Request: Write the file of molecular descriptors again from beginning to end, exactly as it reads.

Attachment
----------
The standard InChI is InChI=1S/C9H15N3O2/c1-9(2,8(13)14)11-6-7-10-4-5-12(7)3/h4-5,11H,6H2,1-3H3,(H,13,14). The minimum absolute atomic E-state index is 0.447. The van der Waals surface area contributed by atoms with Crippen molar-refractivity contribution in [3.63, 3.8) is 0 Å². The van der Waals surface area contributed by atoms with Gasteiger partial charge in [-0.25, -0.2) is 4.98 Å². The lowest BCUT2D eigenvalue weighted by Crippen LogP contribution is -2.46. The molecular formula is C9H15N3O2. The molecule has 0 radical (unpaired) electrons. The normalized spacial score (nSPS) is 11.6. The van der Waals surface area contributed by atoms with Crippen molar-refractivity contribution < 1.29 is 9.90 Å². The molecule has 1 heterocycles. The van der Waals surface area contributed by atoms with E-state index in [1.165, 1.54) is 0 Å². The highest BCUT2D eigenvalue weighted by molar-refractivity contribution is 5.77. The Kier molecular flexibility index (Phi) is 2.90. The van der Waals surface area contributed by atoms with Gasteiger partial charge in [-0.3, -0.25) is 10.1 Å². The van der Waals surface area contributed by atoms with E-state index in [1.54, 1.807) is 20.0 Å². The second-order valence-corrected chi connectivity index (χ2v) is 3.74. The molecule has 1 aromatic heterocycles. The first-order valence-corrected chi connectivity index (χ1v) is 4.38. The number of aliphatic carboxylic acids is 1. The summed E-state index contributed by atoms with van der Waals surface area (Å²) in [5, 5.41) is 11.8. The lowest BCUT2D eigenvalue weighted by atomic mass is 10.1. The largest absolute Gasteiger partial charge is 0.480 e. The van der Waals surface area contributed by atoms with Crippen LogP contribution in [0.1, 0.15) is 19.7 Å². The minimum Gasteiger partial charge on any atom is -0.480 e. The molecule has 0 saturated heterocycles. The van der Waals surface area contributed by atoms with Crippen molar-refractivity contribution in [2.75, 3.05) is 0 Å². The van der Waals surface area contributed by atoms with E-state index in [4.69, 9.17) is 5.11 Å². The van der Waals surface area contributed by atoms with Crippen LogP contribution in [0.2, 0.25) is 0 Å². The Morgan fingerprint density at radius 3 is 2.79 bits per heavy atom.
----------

The standard InChI is InChI=1S/C9H15N3O2/c1-9(2,8(13)14)11-6-7-10-4-5-12(7)3/h4-5,11H,6H2,1-3H3,(H,13,14). The minimum absolute atomic E-state index is 0.447. The van der Waals surface area contributed by atoms with Crippen molar-refractivity contribution in [3.63, 3.8) is 0 Å². The van der Waals surface area contributed by atoms with Gasteiger partial charge in [-0.25, -0.2) is 4.98 Å². The lowest BCUT2D eigenvalue weighted by Crippen LogP contribution is -2.46. The molecular formula is C9H15N3O2. The molecule has 0 radical (unpaired) electrons. The normalized spacial score (nSPS) is 11.6. The van der Waals surface area contributed by atoms with Crippen molar-refractivity contribution < 1.29 is 9.90 Å². The molecule has 1 heterocycles. The van der Waals surface area contributed by atoms with E-state index in [1.165, 1.54) is 0 Å². The highest BCUT2D eigenvalue weighted by molar-refractivity contribution is 5.77. The Kier molecular flexibility index (Phi) is 2.90. The van der Waals surface area contributed by atoms with Gasteiger partial charge in [-0.3, -0.25) is 10.1 Å². The van der Waals surface area contributed by atoms with E-state index in [1.54, 1.807) is 20.0 Å². The second-order valence-corrected chi connectivity index (χ2v) is 3.74. The molecule has 1 aromatic heterocycles. The first-order valence-corrected chi connectivity index (χ1v) is 4.38. The number of aliphatic carboxylic acids is 1. The summed E-state index contributed by atoms with van der Waals surface area (Å²) in [5, 5.41) is 11.8. The lowest BCUT2D eigenvalue weighted by atomic mass is 10.1. The largest absolute Gasteiger partial charge is 0.480 e. The van der Waals surface area contributed by atoms with Crippen LogP contribution in [0.1, 0.15) is 19.7 Å². The minimum Gasteiger partial charge on any atom is -0.480 e. The molecule has 0 saturated heterocycles. The van der Waals surface area contributed by atoms with Crippen molar-refractivity contribution in [2.75, 3.05) is 0 Å². The van der Waals surface area contributed by atoms with E-state index in [4.69, 9.17) is 5.11 Å². The van der Waals surface area contributed by atoms with Crippen LogP contribution in [0.2, 0.25) is 0 Å². The Morgan fingerprint density at radius 3 is 2.79 bits per heavy atom.